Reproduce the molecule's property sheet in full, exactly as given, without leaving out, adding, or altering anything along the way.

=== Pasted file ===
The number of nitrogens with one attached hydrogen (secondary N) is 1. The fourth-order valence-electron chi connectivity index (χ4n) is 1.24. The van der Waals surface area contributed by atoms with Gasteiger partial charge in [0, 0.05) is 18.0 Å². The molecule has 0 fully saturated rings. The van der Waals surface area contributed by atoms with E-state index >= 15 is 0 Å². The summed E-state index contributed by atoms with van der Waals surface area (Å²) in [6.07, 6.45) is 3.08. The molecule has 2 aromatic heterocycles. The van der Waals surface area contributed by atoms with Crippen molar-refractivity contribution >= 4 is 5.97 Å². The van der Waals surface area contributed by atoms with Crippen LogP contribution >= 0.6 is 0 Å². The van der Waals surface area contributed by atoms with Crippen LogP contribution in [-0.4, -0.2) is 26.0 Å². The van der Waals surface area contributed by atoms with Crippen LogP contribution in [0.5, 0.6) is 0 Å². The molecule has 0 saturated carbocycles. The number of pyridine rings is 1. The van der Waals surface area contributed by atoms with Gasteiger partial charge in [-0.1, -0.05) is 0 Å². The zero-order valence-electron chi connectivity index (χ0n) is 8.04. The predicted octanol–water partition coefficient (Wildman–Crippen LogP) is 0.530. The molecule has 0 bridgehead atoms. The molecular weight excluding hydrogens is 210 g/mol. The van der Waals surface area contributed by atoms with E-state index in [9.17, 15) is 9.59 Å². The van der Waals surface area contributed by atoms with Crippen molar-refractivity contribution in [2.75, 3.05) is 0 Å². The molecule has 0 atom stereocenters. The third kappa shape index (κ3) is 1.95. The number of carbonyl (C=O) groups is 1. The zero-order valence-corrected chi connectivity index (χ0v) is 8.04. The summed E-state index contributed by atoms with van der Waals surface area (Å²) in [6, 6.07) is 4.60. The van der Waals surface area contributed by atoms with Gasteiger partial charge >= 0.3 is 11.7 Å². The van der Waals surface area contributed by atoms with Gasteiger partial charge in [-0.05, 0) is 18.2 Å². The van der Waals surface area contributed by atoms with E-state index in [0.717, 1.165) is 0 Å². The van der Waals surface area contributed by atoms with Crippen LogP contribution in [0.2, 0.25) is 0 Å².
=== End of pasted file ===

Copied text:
The number of nitrogens with one attached hydrogen (secondary N) is 1. The fourth-order valence-electron chi connectivity index (χ4n) is 1.24. The van der Waals surface area contributed by atoms with Gasteiger partial charge in [0, 0.05) is 18.0 Å². The molecule has 0 fully saturated rings. The van der Waals surface area contributed by atoms with E-state index >= 15 is 0 Å². The summed E-state index contributed by atoms with van der Waals surface area (Å²) in [6.07, 6.45) is 3.08. The molecule has 2 aromatic heterocycles. The van der Waals surface area contributed by atoms with Crippen molar-refractivity contribution >= 4 is 5.97 Å². The van der Waals surface area contributed by atoms with Crippen LogP contribution >= 0.6 is 0 Å². The van der Waals surface area contributed by atoms with Crippen LogP contribution in [-0.4, -0.2) is 26.0 Å². The van der Waals surface area contributed by atoms with Crippen LogP contribution in [0.5, 0.6) is 0 Å². The molecule has 0 saturated carbocycles. The number of pyridine rings is 1. The van der Waals surface area contributed by atoms with Gasteiger partial charge in [-0.1, -0.05) is 0 Å². The zero-order valence-electron chi connectivity index (χ0n) is 8.04. The predicted octanol–water partition coefficient (Wildman–Crippen LogP) is 0.530. The molecule has 0 bridgehead atoms. The molecular weight excluding hydrogens is 210 g/mol. The van der Waals surface area contributed by atoms with E-state index in [9.17, 15) is 9.59 Å². The van der Waals surface area contributed by atoms with Crippen molar-refractivity contribution in [2.75, 3.05) is 0 Å². The molecule has 0 atom stereocenters. The third kappa shape index (κ3) is 1.95. The number of carbonyl (C=O) groups is 1. The zero-order valence-corrected chi connectivity index (χ0v) is 8.04. The summed E-state index contributed by atoms with van der Waals surface area (Å²) in [6, 6.07) is 4.60. The van der Waals surface area contributed by atoms with Gasteiger partial charge >= 0.3 is 11.7 Å². The van der Waals surface area contributed by atoms with Gasteiger partial charge in [-0.05, 0) is 18.2 Å². The van der Waals surface area contributed by atoms with E-state index in [0.717, 1.165) is 0 Å². The van der Waals surface area contributed by atoms with Crippen LogP contribution in [0.2, 0.25) is 0 Å².